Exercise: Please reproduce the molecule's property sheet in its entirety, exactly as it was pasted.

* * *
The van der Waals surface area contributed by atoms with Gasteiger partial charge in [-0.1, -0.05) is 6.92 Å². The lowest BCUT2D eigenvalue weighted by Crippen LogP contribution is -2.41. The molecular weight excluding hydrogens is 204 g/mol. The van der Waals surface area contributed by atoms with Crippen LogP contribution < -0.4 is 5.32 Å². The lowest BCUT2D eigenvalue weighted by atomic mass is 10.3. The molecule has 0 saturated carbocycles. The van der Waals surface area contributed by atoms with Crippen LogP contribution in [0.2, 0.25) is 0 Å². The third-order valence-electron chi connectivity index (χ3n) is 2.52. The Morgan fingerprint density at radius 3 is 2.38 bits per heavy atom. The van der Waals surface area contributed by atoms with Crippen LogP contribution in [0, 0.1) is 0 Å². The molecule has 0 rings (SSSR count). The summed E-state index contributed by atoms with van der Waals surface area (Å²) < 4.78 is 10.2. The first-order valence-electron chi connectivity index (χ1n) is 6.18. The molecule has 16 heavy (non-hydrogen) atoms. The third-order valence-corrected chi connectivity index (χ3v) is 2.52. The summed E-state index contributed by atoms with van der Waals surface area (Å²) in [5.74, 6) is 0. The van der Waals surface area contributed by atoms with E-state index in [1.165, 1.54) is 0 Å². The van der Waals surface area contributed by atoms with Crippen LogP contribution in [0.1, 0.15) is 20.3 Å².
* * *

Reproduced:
The van der Waals surface area contributed by atoms with Gasteiger partial charge in [-0.1, -0.05) is 6.92 Å². The lowest BCUT2D eigenvalue weighted by Crippen LogP contribution is -2.41. The molecular weight excluding hydrogens is 204 g/mol. The van der Waals surface area contributed by atoms with Crippen LogP contribution < -0.4 is 5.32 Å². The lowest BCUT2D eigenvalue weighted by atomic mass is 10.3. The molecule has 0 saturated carbocycles. The van der Waals surface area contributed by atoms with Crippen LogP contribution in [0.2, 0.25) is 0 Å². The third-order valence-electron chi connectivity index (χ3n) is 2.52. The Morgan fingerprint density at radius 3 is 2.38 bits per heavy atom. The van der Waals surface area contributed by atoms with Crippen LogP contribution in [0, 0.1) is 0 Å². The molecule has 0 rings (SSSR count). The summed E-state index contributed by atoms with van der Waals surface area (Å²) < 4.78 is 10.2. The first-order valence-electron chi connectivity index (χ1n) is 6.18. The molecule has 16 heavy (non-hydrogen) atoms. The third-order valence-corrected chi connectivity index (χ3v) is 2.52. The summed E-state index contributed by atoms with van der Waals surface area (Å²) in [5.74, 6) is 0. The van der Waals surface area contributed by atoms with E-state index in [1.165, 1.54) is 0 Å². The van der Waals surface area contributed by atoms with Crippen LogP contribution in [0.1, 0.15) is 20.3 Å².